In addition to the Scientific Club, the engineers also partook in an annual event which culminated in a bean feed and dance– the initiation of freshmen engineers on or close to St. Patrick’s Day. The initiation involved, among other things, crawling blind-folded through Orogrande while being poked and whipped by the upper classmen and kissing of the blarney stone. Once the freshmen came out of the mine they were treated to a celebratory bean feed. In 1958, the engineers began charging 50 cents to the students who wished to partake in the bean feed prepared by the civil engineers. The tradition had evolved to what was termed a “bean feed and beer bust” by 1973. Though the ritual no longer involves and initiation for freshmen, the College of Engineering with assistance of the Engineering Chapter of the UTEP Alumni Association continue to host an annual bean feed on “TCM Day,” a day the engineers have designated to celebrate UTEP’s history as an engineering and mining school.

Student bean feed (1960’s)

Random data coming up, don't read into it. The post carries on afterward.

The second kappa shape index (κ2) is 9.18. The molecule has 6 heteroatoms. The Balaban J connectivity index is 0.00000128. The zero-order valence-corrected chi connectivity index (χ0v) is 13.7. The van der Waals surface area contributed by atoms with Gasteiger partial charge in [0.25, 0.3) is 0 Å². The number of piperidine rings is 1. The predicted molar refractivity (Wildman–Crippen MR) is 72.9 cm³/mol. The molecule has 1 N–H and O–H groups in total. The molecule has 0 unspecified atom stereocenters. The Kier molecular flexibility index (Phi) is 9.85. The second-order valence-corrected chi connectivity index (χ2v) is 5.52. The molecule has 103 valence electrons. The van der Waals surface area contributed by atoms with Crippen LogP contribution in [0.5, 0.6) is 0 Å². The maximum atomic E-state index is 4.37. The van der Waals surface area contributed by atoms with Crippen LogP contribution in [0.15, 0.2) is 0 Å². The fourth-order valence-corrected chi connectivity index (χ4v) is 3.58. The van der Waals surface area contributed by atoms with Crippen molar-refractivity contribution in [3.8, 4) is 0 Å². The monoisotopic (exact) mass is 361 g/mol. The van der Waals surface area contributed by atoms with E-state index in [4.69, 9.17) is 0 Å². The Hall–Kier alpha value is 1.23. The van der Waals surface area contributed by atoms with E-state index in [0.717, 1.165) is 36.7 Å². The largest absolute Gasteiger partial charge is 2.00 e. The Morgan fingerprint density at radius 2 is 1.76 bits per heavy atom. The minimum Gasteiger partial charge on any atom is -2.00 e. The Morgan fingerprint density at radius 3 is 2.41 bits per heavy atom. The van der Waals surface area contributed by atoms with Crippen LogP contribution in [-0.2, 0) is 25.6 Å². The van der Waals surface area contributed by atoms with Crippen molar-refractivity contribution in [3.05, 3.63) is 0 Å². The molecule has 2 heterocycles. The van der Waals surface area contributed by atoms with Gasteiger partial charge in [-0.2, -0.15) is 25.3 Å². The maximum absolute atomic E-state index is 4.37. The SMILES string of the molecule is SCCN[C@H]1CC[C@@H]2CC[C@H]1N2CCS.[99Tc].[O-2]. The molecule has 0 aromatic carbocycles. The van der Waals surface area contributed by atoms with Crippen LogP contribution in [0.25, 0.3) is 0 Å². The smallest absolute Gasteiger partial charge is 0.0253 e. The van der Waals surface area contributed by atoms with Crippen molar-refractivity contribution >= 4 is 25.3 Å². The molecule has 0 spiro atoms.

Other clubs and organizations also hosted bean feeds. Dorms often hosted bean feeds for their residents. For instance, in 1946 Benedict and Worrell Halls and the barracks held a bean feed for their residents; the menu consisted of hot dogs, beans, potato chips, pickles, doughnuts, and cokes. Beauty pageants often concluded with bean feeds on the tennis courts (now Psychology). In the 1960’s bean feeds became a part of the Homecoming traditions on campus. After the parade bean feeds were offered to students and alumni alike. In 1963 the faculty members of the University were honored a bean feed hosted by the Interfraternity Council. The Outstanding Faculty award winners were presented with $25 gift cards to use to purchase books. The ROTC was also known to throw bean feeds in connection with Military Courts. From the 1920’s to the 1970’s bean feeds were central to the college experience. In fact, bean feeds were listed on an ad in The Prospector. Though the custom of bean feeds having nearly disappeared on campus, it seems fitting that the engineers, who initiated the feeds, have held strong to the tradition.